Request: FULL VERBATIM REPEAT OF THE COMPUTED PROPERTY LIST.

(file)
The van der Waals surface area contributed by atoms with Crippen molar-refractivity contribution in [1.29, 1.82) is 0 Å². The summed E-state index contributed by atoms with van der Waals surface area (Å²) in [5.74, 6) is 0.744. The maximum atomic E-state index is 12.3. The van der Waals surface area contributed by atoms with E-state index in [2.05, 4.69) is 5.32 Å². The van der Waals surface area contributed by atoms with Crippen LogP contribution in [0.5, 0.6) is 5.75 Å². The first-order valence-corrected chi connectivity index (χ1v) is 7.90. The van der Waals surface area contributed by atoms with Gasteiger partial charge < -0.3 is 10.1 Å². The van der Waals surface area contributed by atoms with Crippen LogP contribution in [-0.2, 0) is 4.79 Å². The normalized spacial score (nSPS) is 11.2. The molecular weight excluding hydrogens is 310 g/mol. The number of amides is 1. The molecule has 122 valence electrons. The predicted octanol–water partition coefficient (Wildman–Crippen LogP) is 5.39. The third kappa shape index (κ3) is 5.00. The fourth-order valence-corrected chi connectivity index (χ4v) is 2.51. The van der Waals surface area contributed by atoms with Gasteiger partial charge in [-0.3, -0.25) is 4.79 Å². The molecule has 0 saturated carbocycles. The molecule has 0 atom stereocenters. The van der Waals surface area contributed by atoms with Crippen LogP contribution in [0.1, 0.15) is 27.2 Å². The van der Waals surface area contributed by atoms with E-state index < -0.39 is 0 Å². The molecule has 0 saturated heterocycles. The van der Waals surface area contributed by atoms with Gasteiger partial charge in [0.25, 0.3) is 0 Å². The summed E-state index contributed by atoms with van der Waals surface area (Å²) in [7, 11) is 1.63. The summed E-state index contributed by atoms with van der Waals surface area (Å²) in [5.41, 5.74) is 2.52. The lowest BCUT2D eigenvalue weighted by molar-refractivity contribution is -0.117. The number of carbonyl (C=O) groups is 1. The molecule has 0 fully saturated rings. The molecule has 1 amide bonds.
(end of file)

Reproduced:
The van der Waals surface area contributed by atoms with Crippen molar-refractivity contribution in [1.29, 1.82) is 0 Å². The summed E-state index contributed by atoms with van der Waals surface area (Å²) in [5.74, 6) is 0.744. The maximum atomic E-state index is 12.3. The van der Waals surface area contributed by atoms with E-state index in [2.05, 4.69) is 5.32 Å². The van der Waals surface area contributed by atoms with Crippen LogP contribution in [0.5, 0.6) is 5.75 Å². The first-order valence-corrected chi connectivity index (χ1v) is 7.90. The van der Waals surface area contributed by atoms with Gasteiger partial charge < -0.3 is 10.1 Å². The van der Waals surface area contributed by atoms with Crippen LogP contribution in [-0.2, 0) is 4.79 Å². The normalized spacial score (nSPS) is 11.2. The molecular weight excluding hydrogens is 310 g/mol. The number of amides is 1. The molecule has 122 valence electrons. The predicted octanol–water partition coefficient (Wildman–Crippen LogP) is 5.39. The third kappa shape index (κ3) is 5.00. The fourth-order valence-corrected chi connectivity index (χ4v) is 2.51. The van der Waals surface area contributed by atoms with Gasteiger partial charge in [-0.3, -0.25) is 4.79 Å². The molecule has 0 saturated carbocycles. The molecule has 0 atom stereocenters. The van der Waals surface area contributed by atoms with Crippen LogP contribution in [0.1, 0.15) is 27.2 Å². The van der Waals surface area contributed by atoms with E-state index < -0.39 is 0 Å². The molecule has 0 saturated heterocycles. The van der Waals surface area contributed by atoms with Gasteiger partial charge in [0.25, 0.3) is 0 Å². The summed E-state index contributed by atoms with van der Waals surface area (Å²) in [7, 11) is 1.63. The summed E-state index contributed by atoms with van der Waals surface area (Å²) in [5.41, 5.74) is 2.52. The lowest BCUT2D eigenvalue weighted by molar-refractivity contribution is -0.117. The number of carbonyl (C=O) groups is 1. The molecule has 0 fully saturated rings. The molecule has 1 amide bonds.